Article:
Call it a virtual disappointment. Or virtually unsurprising. I'll just say I was virtually underwhelmed.
I'm a professional author! I'm writing!!!!
Whatever pun you choose, the virtual reality industry has some explaining to do after this year's Consumer Electronics Show, during which the biggest product announcements can largely be categorized as "more of the same."
First point: that was the same pun over and over so there really isn't any choice. Second point: that was a horrible segue into the main article, and I would know, using Stephen King short stories as jumping off points and all. Finally: more of the same is what you get from every technology sector, usually with minor improvements that gradually add up over the years. Big leaps forward and "man, this fast moving tech" is one of the most enduring and lamest myths about geek boxes.
Consider computer maker Lenovo, which showed off a VR headset whose primary selling point is that it's cheaper than competitors like the $599 Oculus Rift from Facebook or the $799 HTC Vive -- though Lenovo isn't discussing prices yet and the prototype on display doesn't actually work.
It doesn't work yet, but it will be cheaper. I'm not sure how much cheaper yet. The Future!
There's also Osterhout Design Group, which showed a new pair of smart glasses, powered by Google's Android phone software and using the newest chips from Qualcomm.
Yes, the newest chips, not those stale ones from a bag that was opened a week ago.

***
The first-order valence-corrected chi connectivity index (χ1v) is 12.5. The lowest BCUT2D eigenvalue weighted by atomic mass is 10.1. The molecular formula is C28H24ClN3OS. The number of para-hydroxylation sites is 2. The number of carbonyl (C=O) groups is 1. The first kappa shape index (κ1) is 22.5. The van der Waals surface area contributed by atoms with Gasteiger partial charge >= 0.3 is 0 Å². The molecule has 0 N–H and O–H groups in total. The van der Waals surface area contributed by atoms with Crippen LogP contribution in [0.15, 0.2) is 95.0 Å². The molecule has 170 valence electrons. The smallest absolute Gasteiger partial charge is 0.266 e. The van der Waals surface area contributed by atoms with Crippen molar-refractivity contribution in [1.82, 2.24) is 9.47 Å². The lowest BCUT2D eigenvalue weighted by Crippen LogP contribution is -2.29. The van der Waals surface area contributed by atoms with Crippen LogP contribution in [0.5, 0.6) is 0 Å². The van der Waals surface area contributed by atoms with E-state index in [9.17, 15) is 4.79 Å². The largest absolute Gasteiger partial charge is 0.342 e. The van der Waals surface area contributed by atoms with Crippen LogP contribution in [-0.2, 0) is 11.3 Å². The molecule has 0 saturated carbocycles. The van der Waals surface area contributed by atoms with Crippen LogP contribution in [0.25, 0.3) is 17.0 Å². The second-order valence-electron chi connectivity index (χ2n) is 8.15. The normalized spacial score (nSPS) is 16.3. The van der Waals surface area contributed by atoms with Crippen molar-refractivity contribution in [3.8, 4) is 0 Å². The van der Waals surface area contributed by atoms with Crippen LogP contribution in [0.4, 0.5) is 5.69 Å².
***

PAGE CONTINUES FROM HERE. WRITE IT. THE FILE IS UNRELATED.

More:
The glasses were supposed to be the latest entrant in the world of AR, or augmented reality, layering computer images on the real world you're looking at. (Think Pokemon Go.)
Can't wait to try driving with those on!
Even Intel, the world's largest chipmaker, which is developing its own VR headset, gave a presentation using nearly year-old devices from Facebook's Oculus.
We want lots of new navel-gazing miracle devices and we want them NOW.
If you relied on CES to show you the latest in technology, VR was pretty much a no-show.
If you were just there to see adult film "actresses" and play the new Madden roster update or shooter on a giant screen you probably had a decent time.
Ian Paul, chief information officer for adult entertainment company Naughty America, said he's concerned that there doesn't seem to be a serious effort from content creators, aside from his competitors and the video game industry.
The "teacher seduces bad student" genre is stagnating and it doesn't auger well for the future of computerized self-pollution.
"You don't have a rabbit hole experience in VR," he said.
I'm not going to make the obvious joke. Hey, I already said no. Get out of here.
Me want innovation!
Blau echoed that sentiment, adding that investment in hardware will likely happen over time. "There may not be an iPhone-like aha moment for VR," he said.
Try to carry on anyway, I guess.
"Average users, they want the perfect glasses now," she said. "That's not how technology advances."
I'm just sick of everything being blurry, you know?
Aaron Zehner is the author of "The Foolchild Invention" available in paperback and e-book format. Read free excerpts here and here.